"The state of Florida in April signed a bill in their legislature that
 marriage training in their high schools be mandatory," she said. "They will be
 attending the Smart Marriage Conference and will be looking at the program
 which they might want to use."

Kamper said "the various programs now available are each different, and I
 wouldn't say we are competing with one another. In fact, in Washington, the
 school programs people will meet to see how we can work together. We're more
 partners than competitors."

The Dibble Fund made possible the professional printing of all materials, with
 the teacher's curriculum running less than $100 for a school to purchase, and
 each student workbook about $2.50.

Kamper said that she has been informed by USA Today newspaper that a cover
 story planned for their July 14 issue includes information on her RHS program,
 and interviews with RHS students.

"My class is not a replacement for premarital counseling, which they still
 need," she said. "It's an awareness for understanding the dynamics of
 relationships better - with your parents, your friends, your dating, whether
 you are mature enough to handle a relationship as important as marriage.

"This 'Connections' sort of walks the kids through different types of
 relationships and gives them opportunity to build skills in certain areas."

After two weeks and 10 class sessions on understanding basic relationships and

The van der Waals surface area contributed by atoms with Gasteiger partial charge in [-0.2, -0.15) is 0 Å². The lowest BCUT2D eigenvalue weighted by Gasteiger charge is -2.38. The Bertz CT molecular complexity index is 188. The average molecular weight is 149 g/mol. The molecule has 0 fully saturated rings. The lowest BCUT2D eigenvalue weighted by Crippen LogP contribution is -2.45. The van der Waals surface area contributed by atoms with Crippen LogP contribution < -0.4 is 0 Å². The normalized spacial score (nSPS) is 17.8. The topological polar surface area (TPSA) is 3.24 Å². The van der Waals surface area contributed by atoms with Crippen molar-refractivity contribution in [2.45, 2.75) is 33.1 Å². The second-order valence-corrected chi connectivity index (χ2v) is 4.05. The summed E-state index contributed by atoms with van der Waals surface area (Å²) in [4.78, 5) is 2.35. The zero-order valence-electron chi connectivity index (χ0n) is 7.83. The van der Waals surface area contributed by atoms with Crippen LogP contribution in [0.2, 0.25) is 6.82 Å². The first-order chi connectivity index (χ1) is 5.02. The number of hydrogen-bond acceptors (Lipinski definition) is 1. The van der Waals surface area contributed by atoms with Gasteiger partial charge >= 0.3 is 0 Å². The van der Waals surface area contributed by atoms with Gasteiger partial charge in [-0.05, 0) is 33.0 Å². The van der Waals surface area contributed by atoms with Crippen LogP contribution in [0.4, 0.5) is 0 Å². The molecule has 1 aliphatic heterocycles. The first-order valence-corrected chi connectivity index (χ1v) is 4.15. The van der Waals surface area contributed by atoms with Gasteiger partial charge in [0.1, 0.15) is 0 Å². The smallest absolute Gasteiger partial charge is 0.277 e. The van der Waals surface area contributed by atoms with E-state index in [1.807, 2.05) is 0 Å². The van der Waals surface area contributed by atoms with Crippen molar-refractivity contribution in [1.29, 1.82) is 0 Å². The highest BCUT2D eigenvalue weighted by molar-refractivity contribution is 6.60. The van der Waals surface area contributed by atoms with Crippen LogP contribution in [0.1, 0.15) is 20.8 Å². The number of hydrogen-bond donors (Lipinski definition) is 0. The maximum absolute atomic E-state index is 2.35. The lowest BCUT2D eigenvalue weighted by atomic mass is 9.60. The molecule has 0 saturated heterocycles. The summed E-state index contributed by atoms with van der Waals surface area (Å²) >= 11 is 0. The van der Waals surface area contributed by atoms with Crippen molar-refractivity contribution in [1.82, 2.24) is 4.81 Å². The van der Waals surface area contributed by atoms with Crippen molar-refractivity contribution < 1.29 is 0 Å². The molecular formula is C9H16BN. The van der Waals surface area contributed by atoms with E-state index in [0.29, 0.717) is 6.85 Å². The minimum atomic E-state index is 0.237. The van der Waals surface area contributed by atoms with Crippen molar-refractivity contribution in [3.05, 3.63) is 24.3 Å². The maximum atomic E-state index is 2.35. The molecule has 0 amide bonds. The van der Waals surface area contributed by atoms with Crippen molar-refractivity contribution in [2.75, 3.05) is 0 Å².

self esteem, healthy dating relationships, effective communication and
 conflict resolution, Kamper takes her students through marriage.

"The first day they are married, going through the wedding where many of the
 boys want something simple at the beach and the girls see ceremonies with
 lovely flowers.

"The following day they get children," Kamper said. "It's a very short
 honeymoon. They draw from the bag the number of children. It's one to six; you
 don't know what you're going to get. They have to decide the ages, names and
 genders. But my one stipulation is the children must be at home. None of this
 out of the house and self supporting. No! you're feeding them."

Kamper said the students draw their jobs, including salary, from her bag the
 following day. They have to construct a family budget that includes their
 children, housing, food, car insurance, and baby sitting.

The fourth day the card drawn from the bag is a problem. "Every marriage has a
 problem, and that is the time the family struggles the most," Kamper said. Her
 cards list in-law, loss of job, a spouse going back to school, a wife getting
 a job or leaving a job etc.

"Some of them are quite significant such as the death of a family member.
 Nobody is ever thinking about that when they get married, only that it's going
 to be wonderful. One time the 'minister' drew the problem of an extra-marital

"Marriages that survive have learned to work together, to walk shoulder to
 shoulder. I am not going to leave just because things get rough. We have to
 work through a problem.

"The next day, we can't leave them in crisis, so we plan family fun - a
 vacation, and I have them use monies from their budget to have a good time.
 Where would you go? What would you spend?

"In the end they evaluate what they have learned."

About 2,000 students have been through the 'Connections' experience at
 Redlands High alone, and Cal State San Bernardino is now doing a statistical
 study of the results here and in other school districts in California based on
 student testing before and after the program.